- Flexibility: You can withdraw your contributions at any time without taxes or penalty. Although you normally must hold the Roth account for at least five years and be at least 59½ before you can tap the earnings tax-free and penalty-free, (there are exceptions, including death or disability of the account holder or to use up to $10,000 to purchase a first home for yourself or certain family members. In addition, you can avoid the 10% early withdrawal penalty, but will still incur income taxes, if you withdraw earnings early to pay higher-education costs for yourself or a family member)
- No mandatory withdrawals: Roth account holders are never forced to withdraw money (traditional IRAs require RMD’s withdrawals beginning at age 70½). This is particularly useful for estate planning purposes because it allows the account balance to continue to grow. Heirs pay no income taxes on inherited Roth IRAs, but they are required to take distributions over their lifetimes.
- Saving during retirement: You can make contributions to a Roth if you continue to work past retirement age, as long as you stay within the income limits. Traditional IRAs do not allow contributions after age 70½.
HOST: What about ROTH 401ks available to me at work? Are the returns better than in a traditional 401k?
KLAAS FINANCIAL: For many of our listeners, you may have a choice in your retirement plans to choose a Roth 401k option. So, which choice is better? The initial returns will not be different, but how it reflects today in your taxable income can be a factor.
Things to consider: there are no income limits when contributing to a ROTH 401k, whereas we do have those with the ROTH IRA contributions. The maximum that you can put in total between a traditional 401k and Roth 401k in 2019 is $19,000 or $25,000 if you are over 50. Some people will put 100% in one plan, or maybe 50% into one plan and 50% into the other, again depending on taxation and perhaps age considerations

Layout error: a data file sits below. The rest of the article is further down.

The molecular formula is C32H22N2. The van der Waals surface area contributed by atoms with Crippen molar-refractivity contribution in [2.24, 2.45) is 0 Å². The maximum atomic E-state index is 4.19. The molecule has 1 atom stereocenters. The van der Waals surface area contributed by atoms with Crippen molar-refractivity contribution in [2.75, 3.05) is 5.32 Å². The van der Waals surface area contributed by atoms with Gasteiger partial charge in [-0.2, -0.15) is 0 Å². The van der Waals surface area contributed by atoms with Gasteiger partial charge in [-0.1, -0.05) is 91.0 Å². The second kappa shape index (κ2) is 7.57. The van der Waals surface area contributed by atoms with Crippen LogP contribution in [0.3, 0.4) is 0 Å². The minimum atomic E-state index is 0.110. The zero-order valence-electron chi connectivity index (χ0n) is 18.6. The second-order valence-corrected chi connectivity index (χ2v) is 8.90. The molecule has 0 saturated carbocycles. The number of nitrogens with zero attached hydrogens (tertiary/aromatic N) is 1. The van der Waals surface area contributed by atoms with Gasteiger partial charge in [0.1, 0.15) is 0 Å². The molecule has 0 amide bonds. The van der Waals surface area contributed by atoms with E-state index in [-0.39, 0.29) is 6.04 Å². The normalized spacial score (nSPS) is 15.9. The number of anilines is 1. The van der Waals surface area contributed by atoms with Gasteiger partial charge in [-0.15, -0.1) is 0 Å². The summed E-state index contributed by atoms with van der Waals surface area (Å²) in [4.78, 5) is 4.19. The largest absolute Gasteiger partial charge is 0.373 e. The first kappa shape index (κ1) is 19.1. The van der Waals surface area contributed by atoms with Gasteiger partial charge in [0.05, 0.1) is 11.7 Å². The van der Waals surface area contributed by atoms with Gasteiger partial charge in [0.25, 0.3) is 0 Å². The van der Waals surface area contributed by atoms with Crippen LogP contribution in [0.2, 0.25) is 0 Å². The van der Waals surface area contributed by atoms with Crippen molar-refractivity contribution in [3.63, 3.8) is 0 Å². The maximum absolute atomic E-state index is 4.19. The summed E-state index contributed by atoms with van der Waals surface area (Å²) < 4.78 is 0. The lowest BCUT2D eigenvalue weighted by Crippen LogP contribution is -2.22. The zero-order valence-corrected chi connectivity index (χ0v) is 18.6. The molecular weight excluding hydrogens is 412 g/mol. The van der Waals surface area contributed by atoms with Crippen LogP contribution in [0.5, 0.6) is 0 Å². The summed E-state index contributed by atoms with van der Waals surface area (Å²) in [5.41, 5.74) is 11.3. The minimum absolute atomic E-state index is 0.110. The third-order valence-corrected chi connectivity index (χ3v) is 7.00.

INTERESTING TO NOTE: When you retire you will simply roll the Roth 401k into a Roth IRA. If you don’t, an existing Roth 401k will require RMD’s at 70 ½.
HOST: What about Roth Conversions? What exactly are those?
KLAAS FINANCIAL: A conversion is actually that you are choosing to pay taxes due today (according to your current tax bracket) on the IRA, and then placing it into a ROTH IRA, where taxes will never be owed again .Sometimes this is referred to a “backdoor Roth”.
Why is it called a backdoor? Simply because your income was too high to qualify to add money to a Roth IRA on the way in; but at any time you can convert money from the traditional IRA to a Roth IRA, with no restrictions to income.
Keep in mind, this is not a tax dodge. You will need to pay taxes on any money in your Traditional IRA that hasn’t already been taxed. The funds that you convert to a Roth IRA will most likely count as income, which could kick you into a higher tax bracket in the year you do the conversion.
On the other hand, if your income happens to be unusually low in a particular year—perhaps you had a gap in employment—you could take advantage of that situation by making the Roth conversion then.
Timing is important. Carefully calculate the tax implications of a Roth IRA conversion before you decide. Speak with your accountant.
HOST: Is there an age limit on completing a conversion from your IRA to a Roth IRA? Can I do it when I’m 70 or 75?
KLAAS FINANCIAL: There is no age limit for doing a Roth conversion. So yes, you could complete one at age 70 or 75. You could do one at age 90 if you like. Perhaps you are looking to leave money to heirs, this could make sense. Again, looking at current and future income tax brackets is really the reason you might do this.
Catch C.J. Klaas and Maleeah Cuevas on Money in Motion every Thursday on Madison's 1310 WIBA from 8:05-8:35am.